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Old 03-08-2007, 11:55 PM posted to rec.food.cooking
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Default Candy themometer for meat thermometer?

Everyone,

I was at a friend's house and was helping in the kitchen. We were
making a roast for dinner, but they didn't have a meat thermometer,
only a candy thermometer. Can a candy thermometer be used in a roast/
other meat cuts?

I'm guessing they work in the same way, so they should be
interchangeable, but I don't know. It seems that if they can be
interchanged, they would be sold that way. So does anybody out there
know instead of my guess?

TIA,

Ken


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Old 04-08-2007, 12:18 AM posted to rec.food.cooking
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Default Candy themometer for meat thermometer?

Ken wrote:
Everyone,

I was at a friend's house and was helping in the kitchen. We were
making a roast for dinner, but they didn't have a meat thermometer,
only a candy thermometer. Can a candy thermometer be used in a roast/
other meat cuts?

I'm guessing they work in the same way, so they should be
interchangeable, but I don't know. It seems that if they can be
interchanged, they would be sold that way. So does anybody out there
know instead of my guess?

TIA,

Ken


I've never seen a candy thermometer that wasn't made of glass. Granted,
it's been a long time since I made candy but mine is a candy/deep fry
thermometer; it certainly wouldn't work for meat. Why not just run out and
buy one of those metal skewer type meat thermometers; even a drug store
(like Walgreen's) has a small kitchen section? They only cost a couple of
bucks.

Jill


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Old 04-08-2007, 12:28 AM posted to rec.food.cooking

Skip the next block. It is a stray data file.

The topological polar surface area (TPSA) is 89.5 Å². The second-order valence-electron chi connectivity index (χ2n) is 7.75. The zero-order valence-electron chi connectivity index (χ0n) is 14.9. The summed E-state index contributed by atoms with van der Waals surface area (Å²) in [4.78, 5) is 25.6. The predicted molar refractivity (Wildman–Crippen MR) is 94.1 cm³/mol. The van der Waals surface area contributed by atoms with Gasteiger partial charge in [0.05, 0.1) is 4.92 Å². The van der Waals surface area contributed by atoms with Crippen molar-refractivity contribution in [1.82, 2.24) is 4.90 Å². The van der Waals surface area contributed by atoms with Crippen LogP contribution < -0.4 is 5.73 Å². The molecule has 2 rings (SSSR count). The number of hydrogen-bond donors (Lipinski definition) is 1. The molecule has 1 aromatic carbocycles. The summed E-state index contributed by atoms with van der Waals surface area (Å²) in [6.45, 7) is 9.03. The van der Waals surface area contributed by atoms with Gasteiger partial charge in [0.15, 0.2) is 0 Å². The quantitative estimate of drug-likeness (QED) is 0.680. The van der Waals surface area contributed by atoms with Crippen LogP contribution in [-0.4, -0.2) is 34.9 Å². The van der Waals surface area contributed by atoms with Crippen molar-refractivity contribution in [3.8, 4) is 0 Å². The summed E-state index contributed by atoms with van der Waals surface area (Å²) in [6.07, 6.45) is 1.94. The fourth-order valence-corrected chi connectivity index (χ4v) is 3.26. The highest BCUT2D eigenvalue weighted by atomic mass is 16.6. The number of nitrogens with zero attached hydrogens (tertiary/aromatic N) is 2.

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Default Candy themometer for meat thermometer?

On Aug 3, 3:18 pm, "jmcquown" wrote:
Ken wrote:

Can a candy thermometer be used in a roast/
other meat cuts?


I'm guessing they work in the same way, so they should be interchangeable, but I don't know. It seems that if they can be interchanged, they would be sold that way. So does anybody out there
know instead of my guess?


TIA,


Ken


I've never seen a candy thermometer that wasn't made of glass. Granted, it's been a long time since I made candy but mine is a candy/deep fry thermometer; it certainly wouldn't work for meat. Why not just run out and
buy one of those metal skewer type meat thermometers; even a drug store (like Walgreen's) has a small kitchen section? They only cost a couple of
bucks.

Jill- Hide quoted text -

- Show quoted text -


Jill,

This thermometer looks just like a regular meat thermometer with a
pointed metal tube that goes into the pot. It has a sharp point like
it should be used to go into meat, but it's a candy thermometer.

You're right, a meat thermometer costs all of $4 or $5 American. This
is more a curiosity question.

Thanks,

Ken

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Old 04-08-2007, 02:03 AM posted to rec.food.cooking
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Default Candy themometer for meat thermometer?

On Aug 3, 4:22 pm, Steve Wertz wrote:
On Fri, 03 Aug 2007 16:28:22 -0700, Ken wrote:
This thermometer looks just like a regular meat thermometer with a
pointed metal tube that goes into the pot. It has a sharp point like
it should be used to go into meat, but it's a candy thermometer.


You're right, a meat thermometer costs all of $4 or $5 American. This
is more a curiosity question.


Sounds just like a meat thermometer. It should work the same.